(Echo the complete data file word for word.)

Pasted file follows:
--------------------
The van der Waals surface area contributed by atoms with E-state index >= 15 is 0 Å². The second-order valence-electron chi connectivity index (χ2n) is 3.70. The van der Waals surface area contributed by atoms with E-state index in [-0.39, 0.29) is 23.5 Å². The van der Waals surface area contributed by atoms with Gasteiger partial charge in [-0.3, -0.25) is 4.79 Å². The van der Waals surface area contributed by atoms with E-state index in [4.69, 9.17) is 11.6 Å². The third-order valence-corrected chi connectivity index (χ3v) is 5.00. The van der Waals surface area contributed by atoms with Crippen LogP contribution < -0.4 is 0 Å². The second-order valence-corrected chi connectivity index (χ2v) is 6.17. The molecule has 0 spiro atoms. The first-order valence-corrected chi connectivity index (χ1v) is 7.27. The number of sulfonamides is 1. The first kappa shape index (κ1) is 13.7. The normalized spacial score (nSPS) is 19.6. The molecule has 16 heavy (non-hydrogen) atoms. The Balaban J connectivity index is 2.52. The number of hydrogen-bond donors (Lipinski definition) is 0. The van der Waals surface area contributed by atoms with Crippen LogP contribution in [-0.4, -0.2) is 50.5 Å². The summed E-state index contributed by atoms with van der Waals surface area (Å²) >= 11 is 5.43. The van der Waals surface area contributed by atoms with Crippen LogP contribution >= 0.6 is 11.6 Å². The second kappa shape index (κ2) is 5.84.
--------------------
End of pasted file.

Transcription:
The van der Waals surface area contributed by atoms with E-state index >= 15 is 0 Å². The second-order valence-electron chi connectivity index (χ2n) is 3.70. The van der Waals surface area contributed by atoms with E-state index in [-0.39, 0.29) is 23.5 Å². The van der Waals surface area contributed by atoms with Gasteiger partial charge in [-0.3, -0.25) is 4.79 Å². The van der Waals surface area contributed by atoms with E-state index in [4.69, 9.17) is 11.6 Å². The third-order valence-corrected chi connectivity index (χ3v) is 5.00. The van der Waals surface area contributed by atoms with Crippen LogP contribution < -0.4 is 0 Å². The second-order valence-corrected chi connectivity index (χ2v) is 6.17. The molecule has 0 spiro atoms. The first-order valence-corrected chi connectivity index (χ1v) is 7.27. The number of sulfonamides is 1. The first kappa shape index (κ1) is 13.7. The normalized spacial score (nSPS) is 19.6. The molecule has 16 heavy (non-hydrogen) atoms. The Balaban J connectivity index is 2.52. The number of hydrogen-bond donors (Lipinski definition) is 0. The van der Waals surface area contributed by atoms with Crippen LogP contribution in [-0.4, -0.2) is 50.5 Å². The summed E-state index contributed by atoms with van der Waals surface area (Å²) >= 11 is 5.43. The van der Waals surface area contributed by atoms with Crippen LogP contribution >= 0.6 is 11.6 Å². The second kappa shape index (κ2) is 5.84.